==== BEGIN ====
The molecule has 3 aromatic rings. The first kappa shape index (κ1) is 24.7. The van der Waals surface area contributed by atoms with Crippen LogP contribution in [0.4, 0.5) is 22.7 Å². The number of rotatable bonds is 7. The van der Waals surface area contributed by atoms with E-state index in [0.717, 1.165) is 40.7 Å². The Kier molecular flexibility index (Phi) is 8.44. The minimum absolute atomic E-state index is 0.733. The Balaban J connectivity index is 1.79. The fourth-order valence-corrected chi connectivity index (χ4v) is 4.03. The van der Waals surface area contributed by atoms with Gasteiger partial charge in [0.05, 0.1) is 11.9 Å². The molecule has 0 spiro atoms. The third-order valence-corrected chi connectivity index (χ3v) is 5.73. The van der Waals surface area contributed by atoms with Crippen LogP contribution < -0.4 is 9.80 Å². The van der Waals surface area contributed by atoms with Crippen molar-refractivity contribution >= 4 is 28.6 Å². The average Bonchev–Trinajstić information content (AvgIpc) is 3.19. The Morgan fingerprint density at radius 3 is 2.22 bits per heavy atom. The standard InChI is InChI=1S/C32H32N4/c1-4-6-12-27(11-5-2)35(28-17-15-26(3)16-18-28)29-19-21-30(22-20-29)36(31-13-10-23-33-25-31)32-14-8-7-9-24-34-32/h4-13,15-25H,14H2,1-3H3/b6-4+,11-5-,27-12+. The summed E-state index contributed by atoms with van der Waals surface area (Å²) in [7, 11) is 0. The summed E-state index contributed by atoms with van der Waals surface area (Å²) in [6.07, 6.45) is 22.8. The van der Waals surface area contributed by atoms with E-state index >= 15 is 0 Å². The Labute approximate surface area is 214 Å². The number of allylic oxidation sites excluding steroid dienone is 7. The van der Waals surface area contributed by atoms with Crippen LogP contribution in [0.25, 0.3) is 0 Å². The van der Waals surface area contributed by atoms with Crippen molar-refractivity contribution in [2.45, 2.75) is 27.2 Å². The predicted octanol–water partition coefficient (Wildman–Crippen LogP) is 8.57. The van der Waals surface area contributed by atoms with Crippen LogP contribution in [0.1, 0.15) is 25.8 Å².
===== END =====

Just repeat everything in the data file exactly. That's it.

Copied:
The molecule has 3 aromatic rings. The first kappa shape index (κ1) is 24.7. The van der Waals surface area contributed by atoms with Crippen LogP contribution in [0.4, 0.5) is 22.7 Å². The number of rotatable bonds is 7. The van der Waals surface area contributed by atoms with E-state index in [0.717, 1.165) is 40.7 Å². The Kier molecular flexibility index (Phi) is 8.44. The minimum absolute atomic E-state index is 0.733. The Balaban J connectivity index is 1.79. The fourth-order valence-corrected chi connectivity index (χ4v) is 4.03. The van der Waals surface area contributed by atoms with Gasteiger partial charge in [0.05, 0.1) is 11.9 Å². The molecule has 0 spiro atoms. The third-order valence-corrected chi connectivity index (χ3v) is 5.73. The van der Waals surface area contributed by atoms with Crippen LogP contribution < -0.4 is 9.80 Å². The van der Waals surface area contributed by atoms with Crippen molar-refractivity contribution >= 4 is 28.6 Å². The average Bonchev–Trinajstić information content (AvgIpc) is 3.19. The Morgan fingerprint density at radius 3 is 2.22 bits per heavy atom. The standard InChI is InChI=1S/C32H32N4/c1-4-6-12-27(11-5-2)35(28-17-15-26(3)16-18-28)29-19-21-30(22-20-29)36(31-13-10-23-33-25-31)32-14-8-7-9-24-34-32/h4-13,15-25H,14H2,1-3H3/b6-4+,11-5-,27-12+. The summed E-state index contributed by atoms with van der Waals surface area (Å²) in [7, 11) is 0. The summed E-state index contributed by atoms with van der Waals surface area (Å²) in [6.07, 6.45) is 22.8. The van der Waals surface area contributed by atoms with E-state index >= 15 is 0 Å². The Labute approximate surface area is 214 Å². The number of allylic oxidation sites excluding steroid dienone is 7. The van der Waals surface area contributed by atoms with Crippen LogP contribution in [0.25, 0.3) is 0 Å². The van der Waals surface area contributed by atoms with Crippen molar-refractivity contribution in [2.45, 2.75) is 27.2 Å². The predicted octanol–water partition coefficient (Wildman–Crippen LogP) is 8.57. The van der Waals surface area contributed by atoms with Crippen LogP contribution in [0.1, 0.15) is 25.8 Å².